|Lack of informal ministry training||No gender awareness training for youth and children’s workers|
|Violence against women||Lack of support with formal ministry training||Parenting advice perpetuates gender stereotypes|
|Women have less decision making power||Fear of inappropriate relationships||Lack of discipleship|
|Women are poorer|
|Unhealthy expectations of:
Women without children
|Women only invited to speak on “women’s issues”|
|Workplace not designed for women|
|No teaching on what a right use of power looks like|
|Gender exclusive language|
|Don’t know any female speakers|
|Negative attitudes towards feminism|
|Only using existing pool of speakers|
|Lack of intentionality in inviting women female speakers|
|Main leadership model is charismatic|
Emphasis on “maleness” of God
Gender justice a “secondary issue”
Creation ordinance for gender
|Only asking speaker’s wives|
|Non-ministry experience undervalued|
|Accusations of “feminisation”|
|Invisibility of women|
In response to some of the things Ian Paul and others have written about the issues of having children, I have a few things to say.
For the last few years, Mr GLW and I have run a consultancy together. He manages the finances and I do mostly everything else. This means he has been the primary carer of the children and the house for that time. He is brilliant at it. We clearly felt God’s call to live out our life and faith in this way, with both our skill sets contributing to us generally managing family, work and life quite well. The main issue for us has not been some biological reality of my womb making me yearn for more time with my children, but rather the social judgments made (especially by Christians) about our roles. On numerous occasions Mr GLW has been asked “So when are you getting a proper job?” And people are incredulous that I can achieve so much while having a family.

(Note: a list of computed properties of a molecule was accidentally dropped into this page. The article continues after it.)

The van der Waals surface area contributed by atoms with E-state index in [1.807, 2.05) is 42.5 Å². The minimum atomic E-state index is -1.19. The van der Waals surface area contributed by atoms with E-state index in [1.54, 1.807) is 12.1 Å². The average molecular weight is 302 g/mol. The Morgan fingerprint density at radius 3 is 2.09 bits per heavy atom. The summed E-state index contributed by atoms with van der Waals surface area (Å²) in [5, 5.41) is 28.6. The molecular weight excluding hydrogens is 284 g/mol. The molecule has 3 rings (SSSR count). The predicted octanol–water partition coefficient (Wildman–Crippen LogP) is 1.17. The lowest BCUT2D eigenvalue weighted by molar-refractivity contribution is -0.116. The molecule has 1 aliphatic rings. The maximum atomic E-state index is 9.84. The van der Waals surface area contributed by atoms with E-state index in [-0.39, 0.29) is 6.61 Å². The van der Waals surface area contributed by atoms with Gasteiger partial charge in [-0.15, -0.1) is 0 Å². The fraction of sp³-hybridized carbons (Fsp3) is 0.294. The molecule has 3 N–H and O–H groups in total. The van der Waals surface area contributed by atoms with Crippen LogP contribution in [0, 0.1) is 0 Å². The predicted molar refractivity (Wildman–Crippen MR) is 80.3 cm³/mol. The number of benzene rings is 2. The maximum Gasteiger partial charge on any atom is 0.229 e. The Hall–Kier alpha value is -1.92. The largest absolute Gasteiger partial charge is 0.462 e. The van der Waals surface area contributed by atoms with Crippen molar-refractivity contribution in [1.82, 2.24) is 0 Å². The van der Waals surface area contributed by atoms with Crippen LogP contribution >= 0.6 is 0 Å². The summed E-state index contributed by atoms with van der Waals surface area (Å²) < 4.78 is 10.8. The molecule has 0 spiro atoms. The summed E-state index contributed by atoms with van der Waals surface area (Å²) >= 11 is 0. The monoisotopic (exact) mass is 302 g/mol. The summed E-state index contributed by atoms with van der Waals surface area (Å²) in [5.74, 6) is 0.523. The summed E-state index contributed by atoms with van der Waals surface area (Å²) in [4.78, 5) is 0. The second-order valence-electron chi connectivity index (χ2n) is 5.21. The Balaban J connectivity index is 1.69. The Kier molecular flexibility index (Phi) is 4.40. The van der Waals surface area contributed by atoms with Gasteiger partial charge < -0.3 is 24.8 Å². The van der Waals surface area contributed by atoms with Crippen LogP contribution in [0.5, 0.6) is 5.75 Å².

I don’t think the way we work is right for everyone. But suggesting women are biologically predetermined to be the primary carers of children and the home is reducing the opportunity for both women and men to live out God’s call and fully use their gifts. So in finish I would say:
- Men’s contribution to childcare and the home is a deeply feminist issue.
- The Church should be encouraging all men to be more involved with their children and homes. As a feminist and a christian I regularly object to the sort of hegemonic masculinity perpetuated by the majority of Christian men’s work in the UK.
- I am not interested in the statistics because I value the people speaking on platforms more highly than others. I believe there is a need for us Christians collectively to stop waiting for the next big event to hear from God. Jesus died and rose again so we no longer needed an earthly priest or mediator between us and the Creator of the universe and Christian events are often used by individuals as a replacement for spending time in reflection with God. However, the statistics we can gain from events gives us a snapshot into Christian culture and the way certain types of power are allocated. That snapshot is invaluable in motivating change, articulating the issues and beginning the conversations and actions required to change things.
- Nobody ALLOWS their wife or husband to be a GP, have a job or be a primary carer of children. We support, encourage and enable our wife or husband to do such things